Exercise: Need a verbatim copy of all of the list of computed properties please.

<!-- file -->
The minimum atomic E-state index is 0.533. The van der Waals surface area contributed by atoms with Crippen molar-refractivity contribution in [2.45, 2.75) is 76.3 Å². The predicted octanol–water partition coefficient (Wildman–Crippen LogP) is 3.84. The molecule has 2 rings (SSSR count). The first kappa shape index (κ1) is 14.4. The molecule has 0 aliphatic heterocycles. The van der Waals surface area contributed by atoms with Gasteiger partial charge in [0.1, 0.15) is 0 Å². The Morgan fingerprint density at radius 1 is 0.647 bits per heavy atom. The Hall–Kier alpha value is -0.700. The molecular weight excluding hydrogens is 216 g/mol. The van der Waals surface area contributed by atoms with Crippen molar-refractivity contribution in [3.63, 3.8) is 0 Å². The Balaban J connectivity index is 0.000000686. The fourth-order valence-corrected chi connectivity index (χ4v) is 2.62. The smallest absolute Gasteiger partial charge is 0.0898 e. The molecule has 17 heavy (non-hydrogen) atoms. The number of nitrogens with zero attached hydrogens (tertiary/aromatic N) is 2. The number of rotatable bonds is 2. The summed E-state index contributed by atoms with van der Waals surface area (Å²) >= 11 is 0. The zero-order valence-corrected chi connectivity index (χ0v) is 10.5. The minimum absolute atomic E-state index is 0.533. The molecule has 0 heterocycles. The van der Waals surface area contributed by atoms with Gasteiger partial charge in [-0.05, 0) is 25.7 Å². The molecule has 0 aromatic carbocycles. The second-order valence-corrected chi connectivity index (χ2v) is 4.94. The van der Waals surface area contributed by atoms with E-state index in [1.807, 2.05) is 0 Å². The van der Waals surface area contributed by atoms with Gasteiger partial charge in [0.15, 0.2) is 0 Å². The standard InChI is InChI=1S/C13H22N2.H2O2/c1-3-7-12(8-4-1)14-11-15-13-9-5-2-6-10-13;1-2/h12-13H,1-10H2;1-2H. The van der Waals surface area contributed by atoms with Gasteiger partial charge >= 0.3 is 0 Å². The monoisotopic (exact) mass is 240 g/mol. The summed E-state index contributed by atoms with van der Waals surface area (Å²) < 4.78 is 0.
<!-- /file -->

The minimum atomic E-state index is 0.533. The van der Waals surface area contributed by atoms with Crippen molar-refractivity contribution in [2.45, 2.75) is 76.3 Å². The predicted octanol–water partition coefficient (Wildman–Crippen LogP) is 3.84. The molecule has 2 rings (SSSR count). The first kappa shape index (κ1) is 14.4. The molecule has 0 aliphatic heterocycles. The van der Waals surface area contributed by atoms with Gasteiger partial charge in [0.1, 0.15) is 0 Å². The Morgan fingerprint density at radius 1 is 0.647 bits per heavy atom. The Hall–Kier alpha value is -0.700. The molecular weight excluding hydrogens is 216 g/mol. The van der Waals surface area contributed by atoms with Crippen molar-refractivity contribution in [3.63, 3.8) is 0 Å². The Balaban J connectivity index is 0.000000686. The fourth-order valence-corrected chi connectivity index (χ4v) is 2.62. The smallest absolute Gasteiger partial charge is 0.0898 e. The molecule has 17 heavy (non-hydrogen) atoms. The number of nitrogens with zero attached hydrogens (tertiary/aromatic N) is 2. The number of rotatable bonds is 2. The summed E-state index contributed by atoms with van der Waals surface area (Å²) >= 11 is 0. The zero-order valence-corrected chi connectivity index (χ0v) is 10.5. The minimum absolute atomic E-state index is 0.533. The molecule has 0 heterocycles. The van der Waals surface area contributed by atoms with Gasteiger partial charge in [-0.05, 0) is 25.7 Å². The molecule has 0 aromatic carbocycles. The second-order valence-corrected chi connectivity index (χ2v) is 4.94. The van der Waals surface area contributed by atoms with E-state index in [1.807, 2.05) is 0 Å². The van der Waals surface area contributed by atoms with Gasteiger partial charge in [0.15, 0.2) is 0 Å². The standard InChI is InChI=1S/C13H22N2.H2O2/c1-3-7-12(8-4-1)14-11-15-13-9-5-2-6-10-13;1-2/h12-13H,1-10H2;1-2H. The van der Waals surface area contributed by atoms with Gasteiger partial charge >= 0.3 is 0 Å². The monoisotopic (exact) mass is 240 g/mol. The summed E-state index contributed by atoms with van der Waals surface area (Å²) < 4.78 is 0.